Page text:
Sweden will increase its defence spending next year by more than a quarter to meet Nato’s target of 2 per cent of gross domestic product even as the Scandinavian country struggles to overcome Turkish opposition to it joining the western military alliance, APA reports citing Financial Times.
Pål Jonson, Sweden’s defence minister, said on Monday that defence spending would increase by almost 30 per cent to SKr119bn ($11bn) next year in response to Russia’s full-scale invasion of Ukraine.
“Sweden finds itself in the most serious security situation since the end of the second world war, which requires Sweden to have a defence that is ready to protect Swedish territory,” said the agreement between the centre-right government and the nationalist Sweden Democrats.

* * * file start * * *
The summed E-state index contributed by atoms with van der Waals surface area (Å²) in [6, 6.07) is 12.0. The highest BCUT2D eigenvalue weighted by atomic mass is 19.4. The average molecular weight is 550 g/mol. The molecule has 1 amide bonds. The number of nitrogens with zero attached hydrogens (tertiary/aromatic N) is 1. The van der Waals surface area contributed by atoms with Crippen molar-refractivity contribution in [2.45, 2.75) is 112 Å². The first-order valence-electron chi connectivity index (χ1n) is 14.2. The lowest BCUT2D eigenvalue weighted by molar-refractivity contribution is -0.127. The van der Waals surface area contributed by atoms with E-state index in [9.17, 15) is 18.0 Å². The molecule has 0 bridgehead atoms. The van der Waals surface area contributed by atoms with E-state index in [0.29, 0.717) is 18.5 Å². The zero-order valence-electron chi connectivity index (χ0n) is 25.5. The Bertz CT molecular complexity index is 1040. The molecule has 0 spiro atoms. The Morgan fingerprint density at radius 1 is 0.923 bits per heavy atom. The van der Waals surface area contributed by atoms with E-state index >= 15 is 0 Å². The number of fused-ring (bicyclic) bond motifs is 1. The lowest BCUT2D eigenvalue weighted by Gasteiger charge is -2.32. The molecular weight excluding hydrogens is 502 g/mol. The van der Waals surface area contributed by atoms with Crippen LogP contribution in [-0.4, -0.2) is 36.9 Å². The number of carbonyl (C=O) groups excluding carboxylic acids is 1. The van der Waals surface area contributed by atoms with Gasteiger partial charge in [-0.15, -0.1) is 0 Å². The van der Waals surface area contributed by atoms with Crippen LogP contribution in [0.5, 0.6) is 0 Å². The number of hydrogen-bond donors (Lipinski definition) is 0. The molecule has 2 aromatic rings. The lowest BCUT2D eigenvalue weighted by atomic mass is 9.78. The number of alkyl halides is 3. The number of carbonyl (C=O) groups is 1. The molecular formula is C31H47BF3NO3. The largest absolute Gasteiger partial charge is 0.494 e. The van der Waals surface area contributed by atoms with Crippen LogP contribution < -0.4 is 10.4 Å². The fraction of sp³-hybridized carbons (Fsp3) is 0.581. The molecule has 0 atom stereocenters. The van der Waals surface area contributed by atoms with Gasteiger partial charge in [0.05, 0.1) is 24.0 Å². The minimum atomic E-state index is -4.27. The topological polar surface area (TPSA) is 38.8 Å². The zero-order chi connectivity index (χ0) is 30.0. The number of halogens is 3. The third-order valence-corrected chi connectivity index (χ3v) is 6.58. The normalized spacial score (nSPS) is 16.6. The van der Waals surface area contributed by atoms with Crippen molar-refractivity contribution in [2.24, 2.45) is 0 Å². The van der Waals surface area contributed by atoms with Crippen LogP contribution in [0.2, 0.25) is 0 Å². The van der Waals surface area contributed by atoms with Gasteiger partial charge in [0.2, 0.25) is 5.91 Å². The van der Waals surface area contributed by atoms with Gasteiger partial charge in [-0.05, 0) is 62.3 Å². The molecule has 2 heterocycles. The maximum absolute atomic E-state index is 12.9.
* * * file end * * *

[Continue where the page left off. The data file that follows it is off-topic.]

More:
Sweden has promised Ukraine military support amounting to SKr19bn in total, and said other big investments for next year included new artillery systems, transport planes as well as continued purchases of fighter jets and submarines.
Sweden and neighbouring Finland responded to Russia’s invasion by seeking to join Nato and its promise of collective defence. While Finland became Nato’s 31st member in April, Sweden’s membership application has been held up by Turkiye.